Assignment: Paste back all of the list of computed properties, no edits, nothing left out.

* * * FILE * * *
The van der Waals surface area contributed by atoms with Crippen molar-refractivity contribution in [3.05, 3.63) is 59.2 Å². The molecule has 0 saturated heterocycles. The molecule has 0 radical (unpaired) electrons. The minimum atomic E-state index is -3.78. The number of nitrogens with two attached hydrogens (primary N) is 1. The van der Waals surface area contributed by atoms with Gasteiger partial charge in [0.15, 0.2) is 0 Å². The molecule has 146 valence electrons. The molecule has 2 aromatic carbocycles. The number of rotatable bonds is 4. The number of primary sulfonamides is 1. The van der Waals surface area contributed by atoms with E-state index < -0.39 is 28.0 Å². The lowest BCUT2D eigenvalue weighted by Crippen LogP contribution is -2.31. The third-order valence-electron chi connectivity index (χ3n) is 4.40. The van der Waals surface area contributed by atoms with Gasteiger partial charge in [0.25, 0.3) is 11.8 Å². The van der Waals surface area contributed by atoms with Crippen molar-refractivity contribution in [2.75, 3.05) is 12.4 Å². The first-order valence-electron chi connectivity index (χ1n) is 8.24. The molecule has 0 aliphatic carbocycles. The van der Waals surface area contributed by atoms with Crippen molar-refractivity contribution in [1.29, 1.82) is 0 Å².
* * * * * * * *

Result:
The van der Waals surface area contributed by atoms with Crippen molar-refractivity contribution in [3.05, 3.63) is 59.2 Å². The molecule has 0 saturated heterocycles. The molecule has 0 radical (unpaired) electrons. The minimum atomic E-state index is -3.78. The number of nitrogens with two attached hydrogens (primary N) is 1. The van der Waals surface area contributed by atoms with Gasteiger partial charge in [0.15, 0.2) is 0 Å². The molecule has 146 valence electrons. The molecule has 2 aromatic carbocycles. The number of rotatable bonds is 4. The number of primary sulfonamides is 1. The van der Waals surface area contributed by atoms with E-state index < -0.39 is 28.0 Å². The lowest BCUT2D eigenvalue weighted by Crippen LogP contribution is -2.31. The third-order valence-electron chi connectivity index (χ3n) is 4.40. The van der Waals surface area contributed by atoms with Gasteiger partial charge in [0.25, 0.3) is 11.8 Å². The van der Waals surface area contributed by atoms with Crippen molar-refractivity contribution in [2.75, 3.05) is 12.4 Å². The first-order valence-electron chi connectivity index (χ1n) is 8.24. The molecule has 0 aliphatic carbocycles. The van der Waals surface area contributed by atoms with Crippen molar-refractivity contribution in [1.29, 1.82) is 0 Å².